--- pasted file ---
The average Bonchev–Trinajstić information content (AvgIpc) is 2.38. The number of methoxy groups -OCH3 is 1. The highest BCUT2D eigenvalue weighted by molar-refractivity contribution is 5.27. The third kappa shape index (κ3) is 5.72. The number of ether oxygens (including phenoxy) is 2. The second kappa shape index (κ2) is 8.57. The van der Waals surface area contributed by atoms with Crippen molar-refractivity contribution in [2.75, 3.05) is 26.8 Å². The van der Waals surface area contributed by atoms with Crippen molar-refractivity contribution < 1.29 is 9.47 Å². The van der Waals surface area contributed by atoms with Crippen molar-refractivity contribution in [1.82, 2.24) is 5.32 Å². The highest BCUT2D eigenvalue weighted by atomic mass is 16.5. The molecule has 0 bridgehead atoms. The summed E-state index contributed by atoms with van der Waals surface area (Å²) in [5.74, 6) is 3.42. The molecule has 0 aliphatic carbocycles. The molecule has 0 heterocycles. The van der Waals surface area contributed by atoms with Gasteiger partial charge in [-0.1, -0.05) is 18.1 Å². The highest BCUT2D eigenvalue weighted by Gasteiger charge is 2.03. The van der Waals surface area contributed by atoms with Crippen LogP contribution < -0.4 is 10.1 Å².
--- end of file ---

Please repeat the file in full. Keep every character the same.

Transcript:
The average Bonchev–Trinajstić information content (AvgIpc) is 2.38. The number of methoxy groups -OCH3 is 1. The highest BCUT2D eigenvalue weighted by molar-refractivity contribution is 5.27. The third kappa shape index (κ3) is 5.72. The number of ether oxygens (including phenoxy) is 2. The second kappa shape index (κ2) is 8.57. The van der Waals surface area contributed by atoms with Crippen molar-refractivity contribution in [2.75, 3.05) is 26.8 Å². The van der Waals surface area contributed by atoms with Crippen molar-refractivity contribution < 1.29 is 9.47 Å². The van der Waals surface area contributed by atoms with Crippen molar-refractivity contribution in [1.82, 2.24) is 5.32 Å². The highest BCUT2D eigenvalue weighted by atomic mass is 16.5. The molecule has 0 bridgehead atoms. The summed E-state index contributed by atoms with van der Waals surface area (Å²) in [5.74, 6) is 3.42. The molecule has 0 aliphatic carbocycles. The molecule has 0 heterocycles. The van der Waals surface area contributed by atoms with Gasteiger partial charge in [-0.1, -0.05) is 18.1 Å². The highest BCUT2D eigenvalue weighted by Gasteiger charge is 2.03. The van der Waals surface area contributed by atoms with Crippen LogP contribution < -0.4 is 10.1 Å².